I had to put a strong constraint on myself, or I should have communicated all that was passing in my mind to William before our friends at the farm-house. But I knew it was best to wait until we were alone, and I did wait. What a relief it I.21 was, when we all got up at last to say Good-night!
The moment we were in our own room, I could not stop to take so much as a pin out of my dress before I began. “My dear,” said I, “I never heard you tell that gambling-house adventure so well before. What an effect it had upon our friends! what an effect indeed it always has wherever you tell it!”
So far, he did not seem to take much notice. He just nodded, and began to pour out some of the lotion in which he always bathes his poor eyes the last thing at night.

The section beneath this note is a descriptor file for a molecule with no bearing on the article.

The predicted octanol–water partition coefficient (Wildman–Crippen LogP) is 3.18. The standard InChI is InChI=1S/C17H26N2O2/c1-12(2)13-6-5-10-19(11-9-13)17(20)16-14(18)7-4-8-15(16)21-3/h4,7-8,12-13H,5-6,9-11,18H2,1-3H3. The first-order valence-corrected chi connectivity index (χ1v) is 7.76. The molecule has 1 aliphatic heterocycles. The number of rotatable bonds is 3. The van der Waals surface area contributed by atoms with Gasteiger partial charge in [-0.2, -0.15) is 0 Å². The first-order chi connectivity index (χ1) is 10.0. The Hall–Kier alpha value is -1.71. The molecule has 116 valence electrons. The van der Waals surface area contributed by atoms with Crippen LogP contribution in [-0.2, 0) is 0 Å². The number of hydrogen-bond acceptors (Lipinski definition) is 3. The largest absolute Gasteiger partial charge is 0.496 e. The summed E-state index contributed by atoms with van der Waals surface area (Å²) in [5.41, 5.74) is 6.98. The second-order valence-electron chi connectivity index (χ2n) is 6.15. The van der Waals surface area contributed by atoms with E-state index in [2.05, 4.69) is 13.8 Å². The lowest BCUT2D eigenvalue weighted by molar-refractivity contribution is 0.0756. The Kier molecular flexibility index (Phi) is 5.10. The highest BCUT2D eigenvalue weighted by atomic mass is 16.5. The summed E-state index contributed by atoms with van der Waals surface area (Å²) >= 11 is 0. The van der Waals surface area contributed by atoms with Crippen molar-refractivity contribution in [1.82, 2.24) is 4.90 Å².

“And, as for that, William,” I went on, “all your stories seem to interest people. What a number you have picked up, first and last, from different sitters, in the fifteen years of your practice as a portrait-painter! Have you any idea how many stories you really do know?”
No: he could not undertake to say how many just then. He gave this answer in a very indifferent tone, dabbing away all the time at his eyes with the sponge and lotion. He did it so awkwardly and roughly, as it seemed to me, that I took the sponge from him and applied the lotion tenderly myself.
“Do you think,” said I, “if you turned over one I.22 of your stories carefully in your mind beforehand—say the one you told to-night, for example—that you could repeat it all to me, so perfectly and deliberately, that I should be able to take it down in writing from your lips?”
Yes: of course he could. But why ask that question?
“Because I should like to have all the stories that you have been in the habit of relating to our friends set down fairly in writing, by way of preserving them from ever being forgotten.”